Proposal would cut all funding for printed newspaper at Va. university

VIRGINIA — The print edition ofthe Captain’s Log, the student newspaper at Christopher NewportUniversity in Newport News, Va., could soon be no more.

During a May 11meeting with Dean of Students Kevin Hughes, staff members learned of a proposalto cut all funding from the newspaper’s print version.

The proposal, whichHughes said is part of a campus-wide effort to “go green,” would not takeeffect until the 2012-13 academic year.

The newspaper staff,however, is concerned that the administration’s move is a direct response tosome of their coverage over the past school year. 

“[The newspaper’s]agenda this year has been investigative journalism,” Captain’sLog adviser Terry Lee said, adding that student journalists took“unbelievable heat for not sticking with the lighter, features reporting thatthe school is used to seeing.”

Editor-in-Chief EmilyCole cited multiple articles — one on the operational suspension of a campusfraternity and another on an admissions snafu in which 2,000 acceptance emails were mistakenly sent to applicants — that mayhave rubbed school officials the wrong way.

During a Feb. 23meeting with Provost Mark Padilla, Lee said he was told the student journalistswere working as “scandal mongers” through their reporting.

University spokeswomanLori Jacobs wrote in an email that the administration “neither likes nordislikes the student newspaper. The administration recognizes that the studentnewspaper has a right to publish what it sees fit, even if those storiescontain inaccuracies, fall short of standard journalistic practices or areoffensive to large segments of the university community.”

Since February, Leehas been called into three other meetings with university officials to discussthe newspaper. Though Lee has asked administrators to point to specificcoverage that could be considered objectionable, he said he has never beengiven a concrete response.

Cole said she is “noteven sure if our administration has even read any of our stories. It’s clearthat they don’t know what we do.”

Apart from a letteraddressing budgetary concerns that was presented to the Captain’sLog by Hughes, Cole said there has been no written correspondence onthe specifics of the proposal.

“Where this is allcoming from has been very mysterious,” Cole said. “He (Hughes) needs to tell usmore.”

In addition to cuttingfunds for the print edition of the Captain’s Log two yearsdown the road, the administration has also announced that it will not providefunding for Limelight and Currents — two literarymagazines — for the upcoming academic year.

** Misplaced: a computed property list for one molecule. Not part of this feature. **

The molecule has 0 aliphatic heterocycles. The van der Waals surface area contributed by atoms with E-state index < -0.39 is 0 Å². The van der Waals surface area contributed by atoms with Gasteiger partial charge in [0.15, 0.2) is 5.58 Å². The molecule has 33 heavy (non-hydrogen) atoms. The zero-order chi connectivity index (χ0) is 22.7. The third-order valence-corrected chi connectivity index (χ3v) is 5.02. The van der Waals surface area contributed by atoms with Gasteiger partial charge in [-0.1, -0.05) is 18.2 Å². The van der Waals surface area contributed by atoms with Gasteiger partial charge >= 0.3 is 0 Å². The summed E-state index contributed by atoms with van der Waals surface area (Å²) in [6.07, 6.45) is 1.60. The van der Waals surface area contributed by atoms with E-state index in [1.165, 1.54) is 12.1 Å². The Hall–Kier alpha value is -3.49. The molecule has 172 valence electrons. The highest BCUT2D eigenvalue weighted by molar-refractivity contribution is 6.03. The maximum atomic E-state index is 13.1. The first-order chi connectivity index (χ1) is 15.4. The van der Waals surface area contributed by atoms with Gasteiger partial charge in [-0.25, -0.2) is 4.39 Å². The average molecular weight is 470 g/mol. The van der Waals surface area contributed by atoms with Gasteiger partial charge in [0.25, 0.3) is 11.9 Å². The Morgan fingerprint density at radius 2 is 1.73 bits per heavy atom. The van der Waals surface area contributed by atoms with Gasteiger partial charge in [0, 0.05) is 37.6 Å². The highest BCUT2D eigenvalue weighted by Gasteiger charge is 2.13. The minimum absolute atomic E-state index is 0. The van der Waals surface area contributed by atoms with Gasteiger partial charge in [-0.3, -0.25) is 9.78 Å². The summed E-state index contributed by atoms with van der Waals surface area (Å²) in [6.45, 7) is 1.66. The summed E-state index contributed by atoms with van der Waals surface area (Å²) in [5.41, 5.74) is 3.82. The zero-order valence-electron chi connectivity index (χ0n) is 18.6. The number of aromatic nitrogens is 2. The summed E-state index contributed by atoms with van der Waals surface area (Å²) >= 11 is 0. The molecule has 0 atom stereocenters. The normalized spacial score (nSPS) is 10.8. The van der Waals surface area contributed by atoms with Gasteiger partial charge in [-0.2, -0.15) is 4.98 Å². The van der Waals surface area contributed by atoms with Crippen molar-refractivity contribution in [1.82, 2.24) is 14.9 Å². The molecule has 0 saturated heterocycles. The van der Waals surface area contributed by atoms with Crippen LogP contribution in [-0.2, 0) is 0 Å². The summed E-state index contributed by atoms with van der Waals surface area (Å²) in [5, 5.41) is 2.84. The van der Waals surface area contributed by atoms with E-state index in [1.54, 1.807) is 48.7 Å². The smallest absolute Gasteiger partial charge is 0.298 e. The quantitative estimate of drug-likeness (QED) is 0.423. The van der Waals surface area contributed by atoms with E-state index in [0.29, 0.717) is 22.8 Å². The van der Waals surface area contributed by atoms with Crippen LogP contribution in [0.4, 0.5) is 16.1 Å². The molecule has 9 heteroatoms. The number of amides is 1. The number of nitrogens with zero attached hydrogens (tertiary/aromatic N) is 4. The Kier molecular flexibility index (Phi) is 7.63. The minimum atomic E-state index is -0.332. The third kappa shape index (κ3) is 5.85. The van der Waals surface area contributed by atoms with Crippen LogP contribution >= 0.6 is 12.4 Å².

In the letter Hughesgave to the Student Media Board —an umbrella organization that allocates funds between campus publications andserves as a link between student journalists and the administration — studentswere told that the school’s Student Activities Fee Appropriations Committee“recognizes the value of Limelights and Currents, [but has] agreater responsibility to the student body. In short, the committee is chargedwith making sound and responsible financial decisions.”

Both publicationsfailed to meet their target number of issues for the year, which was part ofthe rationale to cut funding, the letter said.

Students have alsobeen told by administrators that the university is looking to transform themedia board into a club, a move Lee said would severely inhibit its ability toprocure university funding and to “serve as a firewall for the freedom of thepress.”

Matthew Davenport, arising senior at CNU and chairman of the media board, agreed, adding that he iscurrently drafting a letter to Hughes addressing the need to maintain the boardin its current form.

“It’s no secret thatthe administration hates the Captain’s Log,” Davenport said.

Though funding for theprint edition is safe for at least one more year, Rachel Carter, thenewspaper’s business manager, said the student journalists are looking for“more longevity in the budget.”

Cole said theadministration has offered to provide funding for the newspaper to expand itsonline operations and technological resources, but has balked at the prospectof allocating those same funds to printing costs.

“The print edition hasmade the administration look bad around campus, and they apparently don’t likethat,” Cole said.

Printing costs for thenewspaper have decreased consistently over the past few years, she added.

“If the Captain’sLog wishes to pursue a print edition, the Captain’s Log mayrely on advertising revenue or outside sources of income,” Jacobs wrote. “Theuniversity does not seek to inhibit student speech. It is disappointing thatour student journalists apparently do not understand the university’scommitment to the Constitution and seek to impugn the administration’s motives.”

In addition to theschool’s campus-wide effort to increase environmental sustainability, Jacobssaid the move to an online-only platform would help bring the student newspaperin line with new media trends.

To help the Captain’sLog, Cole said she has already begun contacting newspaper alumni forsupport. She is also working on submitting requests under the Virginia Freedomof Information Act to top administrators at CNU, in hopes of getting moreinformation about the budget changes.

“I’m going to do whatit takes to make sure that there’s a paper to put out,” she said.

While Cole is readyfor a long fight, Lee said he is hoping for a speedy resolution.

“I don’t like howpolarized things have become. My feeling is that this has to sift out sooner orlater,” Lee said. “Either way, though, I’ll support my students in whateverthey choose to do.”